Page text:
- Shares of Cloudera Inc. were also in focus after the company announced buying back all of Intel Corps. stake in the firm for $314 million. Cloudera’s stock was down 0.9% at $14.88 while Intel was up 1%, closing at $47.07.
- Software provider SolarWinds Corp released updates in response to the “SUPERNOVA” malware that was used to hack into U.S. government computer systems but shares remained down 1.5%, closing at $15.75.
How did the European markets perform?
- Brexit-sensitive banks led the pan-European STOXX 600 index 0.2% higher to make up losses from earlier in the week when a new fast-spreading variant of the coronavirus spooked markets. The DAX gained 1.26% and the FTSE 100 rose 0.10%. The CAC 40 lost 0.10%.
- Unprecedented amounts of stimulus, and lately vaccine optimism, have seen the STOXX 600 rise close to 50% from its March lows, though it remains about 9% below this year’s pre-pandemic high and is on course to end the year about 5% lower.
- U.K. ETFs jumped on Thursday as negotiators finalized a Brexit deal. The Invesco CurrencyShares British Pound Sterling Trust and the Franklin FTSE United Kingdom ETF were both up slightly more than 0.6% mid-morning, and the iShares MSCI United Kingdom ETF gained 0.5%. The pound also jumped 0.5% on the news. Britain is set to leave the EU’s economic bloc on Jan. 1, but few details about the post-divorce trade configurations had been set until now.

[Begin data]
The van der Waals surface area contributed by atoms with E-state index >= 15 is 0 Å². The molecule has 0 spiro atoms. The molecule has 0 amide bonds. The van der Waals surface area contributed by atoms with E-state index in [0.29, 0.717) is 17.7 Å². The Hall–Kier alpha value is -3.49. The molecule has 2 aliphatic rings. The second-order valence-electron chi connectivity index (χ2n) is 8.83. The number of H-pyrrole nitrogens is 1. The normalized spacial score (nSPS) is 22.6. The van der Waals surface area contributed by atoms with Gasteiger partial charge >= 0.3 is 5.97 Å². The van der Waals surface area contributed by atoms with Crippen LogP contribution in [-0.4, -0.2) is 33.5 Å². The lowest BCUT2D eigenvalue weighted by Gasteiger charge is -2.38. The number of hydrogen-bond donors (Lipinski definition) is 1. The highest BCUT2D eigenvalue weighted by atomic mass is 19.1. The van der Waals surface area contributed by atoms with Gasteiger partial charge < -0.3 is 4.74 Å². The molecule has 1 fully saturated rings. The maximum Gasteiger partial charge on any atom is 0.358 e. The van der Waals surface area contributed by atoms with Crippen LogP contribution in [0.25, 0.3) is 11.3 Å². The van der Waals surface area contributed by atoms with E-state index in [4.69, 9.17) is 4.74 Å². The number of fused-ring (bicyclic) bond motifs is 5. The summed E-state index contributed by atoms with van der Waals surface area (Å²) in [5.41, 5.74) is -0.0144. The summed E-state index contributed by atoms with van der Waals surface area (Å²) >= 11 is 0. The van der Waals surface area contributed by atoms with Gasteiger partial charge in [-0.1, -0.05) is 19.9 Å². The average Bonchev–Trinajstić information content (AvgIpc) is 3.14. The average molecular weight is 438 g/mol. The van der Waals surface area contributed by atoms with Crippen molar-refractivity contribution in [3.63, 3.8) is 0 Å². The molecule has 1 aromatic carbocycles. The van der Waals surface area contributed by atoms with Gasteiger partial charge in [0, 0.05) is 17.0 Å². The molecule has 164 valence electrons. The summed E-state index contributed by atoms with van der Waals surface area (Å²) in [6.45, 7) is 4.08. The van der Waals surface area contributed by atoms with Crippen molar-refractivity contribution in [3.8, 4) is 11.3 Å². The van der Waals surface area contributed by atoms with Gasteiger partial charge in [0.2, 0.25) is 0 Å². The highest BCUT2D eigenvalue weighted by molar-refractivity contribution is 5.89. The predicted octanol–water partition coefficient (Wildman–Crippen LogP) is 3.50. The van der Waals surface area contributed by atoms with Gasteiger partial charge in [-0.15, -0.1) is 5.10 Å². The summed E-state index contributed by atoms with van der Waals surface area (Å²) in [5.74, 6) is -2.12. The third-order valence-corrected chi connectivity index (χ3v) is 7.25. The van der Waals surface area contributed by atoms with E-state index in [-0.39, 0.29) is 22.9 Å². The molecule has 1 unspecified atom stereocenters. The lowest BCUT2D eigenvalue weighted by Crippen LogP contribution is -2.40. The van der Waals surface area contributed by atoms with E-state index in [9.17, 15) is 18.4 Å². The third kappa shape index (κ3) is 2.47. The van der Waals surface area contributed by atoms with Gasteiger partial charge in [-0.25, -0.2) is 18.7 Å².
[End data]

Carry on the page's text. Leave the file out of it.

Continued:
- Banks and oil stocks have weighed the most on worries about the economic toll of the pandemic, while technology stocks have led the recovery among major sectors as they emerged winners amid the work-from-home trend.
How did Asian markets perform?
- Asian markets finished mixed as of the most recent closing prices. The Shanghai Composite gained 0.99% and the Hang Seng rose 0.16%. The Nikkei 225 lost 0.04%.
Commodities and other assets
- Oil futures were virtually flat, with the U.S. benchmark up less than 0.1% at $48.16 a barrel on the New York Mercantile Exchange, with the contract on track to halt its streak of seven consecutive weekly increases.
- Gold futures for February delivery were up 0.2% at $1,882.70/oz.
- The 10-year Treasury note yield shed 3 basis points to around 0.93%. Yields and prices move in opposite directions.
- The ICE USD Index fell 0.1%, standing at 90.285, off its 2 1/2-year low of 89.723 touched last week.
- GBP hovered below a 2-1/2-year high on Friday after Britain and the EU struck a narrow Brexit trade deal, while overall sentiment in currency markets was tempered by a stalled U.S. coronavirus economic relief package. The sterling last stood at $1.3549, having failed to rise above its 2-1/2-year high of $1.3625 hit last week.
- USD traded at 103.55 JPY, down 0.2% on the day while the euro traded almost flat at $1.2188.
- The offshore Chinese yuan was flat at 6.5185 per dollar.
- Meanwhile, emerging market currencies rebounded on Wednesday from declines earlier this week, with Russia’s ruble snapping a three-day losing run and the Turkish lira firming in hopes of a central bank rate hike this week.
- RUB gained 0.8%, shrugging off a decline in oil prices as the U.S. dollar weakened against its major peers.
- Stocks are expected to close out 2020 in the week ahead with double-digit gains, but as the market moves into 2021, the rate of advance could slow.
- Watch out for our Monday Weekly Market Outlook that provides insights on what’s coming up that week.